Isn’t the avant-garde always pedagogical, she said, I mean altruistically bugbearish
—Lyn Hejinian, My Life
In teaching Gertrude Stein’s Tender Buttons (1914) to undergraduates in a course on modern poetry, I have asked them to think about these prose poems through the act of making a poem in response. While this is a literature and not a creative-writing course, the strategy of assigning a creative-writing exercise is effective in Stein’s case because through making a poem the students prove to themselves that what might at first appear nonsensical can be, if one reads—and then writes—word by word, startlingly lucid.
When I started my current position in the fall of 2010, I inherited an upper-level course with a simple title: “American Poetry.” The course description noted that the seminar would “trace the ‘Romantic’ and ‘Modern’ sensibility from Emerson to T. S. Eliot and beyond to living poets of the Americas.” To fulfill this aim, my predecessor had started with Whitman and Dickinson, passed through Frost and Hughes, and concluded with Sharon Olds, Derek Walcott, and Yusef Komunyakaa.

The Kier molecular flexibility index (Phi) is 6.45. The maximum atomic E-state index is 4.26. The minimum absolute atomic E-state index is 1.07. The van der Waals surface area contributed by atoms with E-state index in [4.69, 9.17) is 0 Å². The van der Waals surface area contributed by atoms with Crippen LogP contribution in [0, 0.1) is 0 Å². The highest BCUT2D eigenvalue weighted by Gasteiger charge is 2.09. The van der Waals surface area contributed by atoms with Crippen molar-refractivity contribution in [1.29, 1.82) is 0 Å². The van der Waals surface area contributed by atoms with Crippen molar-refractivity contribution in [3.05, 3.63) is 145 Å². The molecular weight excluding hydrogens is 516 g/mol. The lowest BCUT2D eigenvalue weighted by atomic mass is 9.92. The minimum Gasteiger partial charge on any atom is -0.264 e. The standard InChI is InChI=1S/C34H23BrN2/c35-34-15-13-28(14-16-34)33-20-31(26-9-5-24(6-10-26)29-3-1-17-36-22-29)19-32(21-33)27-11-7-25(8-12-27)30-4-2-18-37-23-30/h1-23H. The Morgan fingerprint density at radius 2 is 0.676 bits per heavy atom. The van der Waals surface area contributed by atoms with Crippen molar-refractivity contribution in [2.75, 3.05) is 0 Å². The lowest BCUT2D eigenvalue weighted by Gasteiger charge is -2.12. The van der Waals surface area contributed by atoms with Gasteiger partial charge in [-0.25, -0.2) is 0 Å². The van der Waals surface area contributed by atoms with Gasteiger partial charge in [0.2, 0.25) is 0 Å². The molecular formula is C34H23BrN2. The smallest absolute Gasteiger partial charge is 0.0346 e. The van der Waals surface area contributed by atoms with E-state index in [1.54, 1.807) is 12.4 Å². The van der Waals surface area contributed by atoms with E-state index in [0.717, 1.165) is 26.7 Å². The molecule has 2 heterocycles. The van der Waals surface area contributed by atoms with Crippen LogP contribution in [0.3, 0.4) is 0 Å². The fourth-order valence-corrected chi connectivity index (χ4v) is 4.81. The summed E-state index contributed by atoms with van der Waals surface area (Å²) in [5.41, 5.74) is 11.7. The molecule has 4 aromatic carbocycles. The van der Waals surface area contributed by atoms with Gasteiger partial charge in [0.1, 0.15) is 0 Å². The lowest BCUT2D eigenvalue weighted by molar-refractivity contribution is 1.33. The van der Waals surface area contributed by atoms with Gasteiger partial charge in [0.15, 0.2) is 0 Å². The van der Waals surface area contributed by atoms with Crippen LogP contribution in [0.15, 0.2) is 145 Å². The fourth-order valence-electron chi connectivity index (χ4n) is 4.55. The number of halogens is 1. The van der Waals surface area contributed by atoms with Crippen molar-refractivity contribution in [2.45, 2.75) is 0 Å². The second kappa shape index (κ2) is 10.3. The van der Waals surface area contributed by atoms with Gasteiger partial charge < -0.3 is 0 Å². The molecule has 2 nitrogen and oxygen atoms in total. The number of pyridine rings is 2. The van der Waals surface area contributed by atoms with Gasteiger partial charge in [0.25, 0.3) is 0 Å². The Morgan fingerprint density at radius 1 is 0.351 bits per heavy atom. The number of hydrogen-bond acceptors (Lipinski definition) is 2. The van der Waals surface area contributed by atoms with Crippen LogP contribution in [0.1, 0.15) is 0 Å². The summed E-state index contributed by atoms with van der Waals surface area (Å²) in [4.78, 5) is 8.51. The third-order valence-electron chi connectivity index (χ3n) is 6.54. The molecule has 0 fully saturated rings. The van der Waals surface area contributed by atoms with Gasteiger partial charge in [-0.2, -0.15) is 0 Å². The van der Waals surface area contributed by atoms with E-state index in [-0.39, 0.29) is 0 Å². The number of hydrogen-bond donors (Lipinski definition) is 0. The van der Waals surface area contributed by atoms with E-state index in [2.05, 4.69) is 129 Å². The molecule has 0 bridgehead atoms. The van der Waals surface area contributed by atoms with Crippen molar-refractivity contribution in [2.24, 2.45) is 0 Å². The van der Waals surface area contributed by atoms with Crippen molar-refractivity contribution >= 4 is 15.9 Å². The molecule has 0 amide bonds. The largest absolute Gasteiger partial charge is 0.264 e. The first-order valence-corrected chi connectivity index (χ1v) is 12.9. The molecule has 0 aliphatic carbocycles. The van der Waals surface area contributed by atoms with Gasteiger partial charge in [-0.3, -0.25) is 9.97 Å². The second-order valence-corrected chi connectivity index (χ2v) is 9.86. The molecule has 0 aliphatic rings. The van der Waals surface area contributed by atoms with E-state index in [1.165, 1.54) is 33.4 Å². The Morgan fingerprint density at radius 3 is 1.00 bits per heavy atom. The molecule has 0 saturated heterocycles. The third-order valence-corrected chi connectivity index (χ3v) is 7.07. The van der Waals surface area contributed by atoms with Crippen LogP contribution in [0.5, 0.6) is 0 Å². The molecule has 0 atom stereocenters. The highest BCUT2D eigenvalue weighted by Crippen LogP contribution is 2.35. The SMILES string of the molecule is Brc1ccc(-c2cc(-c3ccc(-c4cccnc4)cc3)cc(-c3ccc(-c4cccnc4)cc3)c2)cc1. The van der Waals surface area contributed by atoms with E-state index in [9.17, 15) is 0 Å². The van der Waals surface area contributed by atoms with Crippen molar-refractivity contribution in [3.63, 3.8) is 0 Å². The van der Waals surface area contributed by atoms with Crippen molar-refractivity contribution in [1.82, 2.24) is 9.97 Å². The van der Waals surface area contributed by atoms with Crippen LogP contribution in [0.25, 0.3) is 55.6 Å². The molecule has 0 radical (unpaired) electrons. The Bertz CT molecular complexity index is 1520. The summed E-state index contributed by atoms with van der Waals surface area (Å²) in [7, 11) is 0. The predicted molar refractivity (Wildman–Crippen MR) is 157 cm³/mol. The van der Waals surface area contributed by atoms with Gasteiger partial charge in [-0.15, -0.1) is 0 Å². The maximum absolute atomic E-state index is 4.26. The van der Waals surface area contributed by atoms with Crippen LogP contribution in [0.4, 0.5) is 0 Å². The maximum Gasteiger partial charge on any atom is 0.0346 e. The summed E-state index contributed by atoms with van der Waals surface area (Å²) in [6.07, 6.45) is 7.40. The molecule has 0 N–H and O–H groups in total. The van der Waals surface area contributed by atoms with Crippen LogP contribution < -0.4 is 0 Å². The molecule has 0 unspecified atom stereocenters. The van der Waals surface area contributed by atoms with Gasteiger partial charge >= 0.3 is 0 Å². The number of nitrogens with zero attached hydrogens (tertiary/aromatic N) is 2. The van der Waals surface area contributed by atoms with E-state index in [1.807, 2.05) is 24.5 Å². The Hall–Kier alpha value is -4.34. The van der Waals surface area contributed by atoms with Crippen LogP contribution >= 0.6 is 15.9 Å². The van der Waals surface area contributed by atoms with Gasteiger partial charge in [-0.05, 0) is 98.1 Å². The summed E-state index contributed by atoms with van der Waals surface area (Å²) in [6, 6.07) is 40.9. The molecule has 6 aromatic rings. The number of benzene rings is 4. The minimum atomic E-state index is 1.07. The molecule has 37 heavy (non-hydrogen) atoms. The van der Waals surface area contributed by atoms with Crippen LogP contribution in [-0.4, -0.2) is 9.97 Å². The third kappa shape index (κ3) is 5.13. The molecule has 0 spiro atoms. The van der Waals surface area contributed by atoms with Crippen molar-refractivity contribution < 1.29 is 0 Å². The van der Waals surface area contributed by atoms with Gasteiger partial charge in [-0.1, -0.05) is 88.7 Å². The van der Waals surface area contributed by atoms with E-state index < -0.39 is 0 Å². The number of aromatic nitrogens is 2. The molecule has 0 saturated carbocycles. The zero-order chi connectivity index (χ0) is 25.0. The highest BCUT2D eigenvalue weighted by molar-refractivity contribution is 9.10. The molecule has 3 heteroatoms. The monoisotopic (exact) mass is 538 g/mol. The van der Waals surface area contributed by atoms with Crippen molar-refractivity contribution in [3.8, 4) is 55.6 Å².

Introducing a collection of pedagogy essays in 2008, Helen Sword noted an ironic discrepancy. As teachers of modernism, we spend much of our professional lives engaged in a common and challenging pursuit: guiding students through notoriously difficult texts. Nevertheless, teaching is often what we don’t talk about when we come together to talk about modernism. Listen for mention of the classroom in conference talks or read for it in the pages of literary journals, and you might conclude, with Sword, that the subject is nearly “taboo."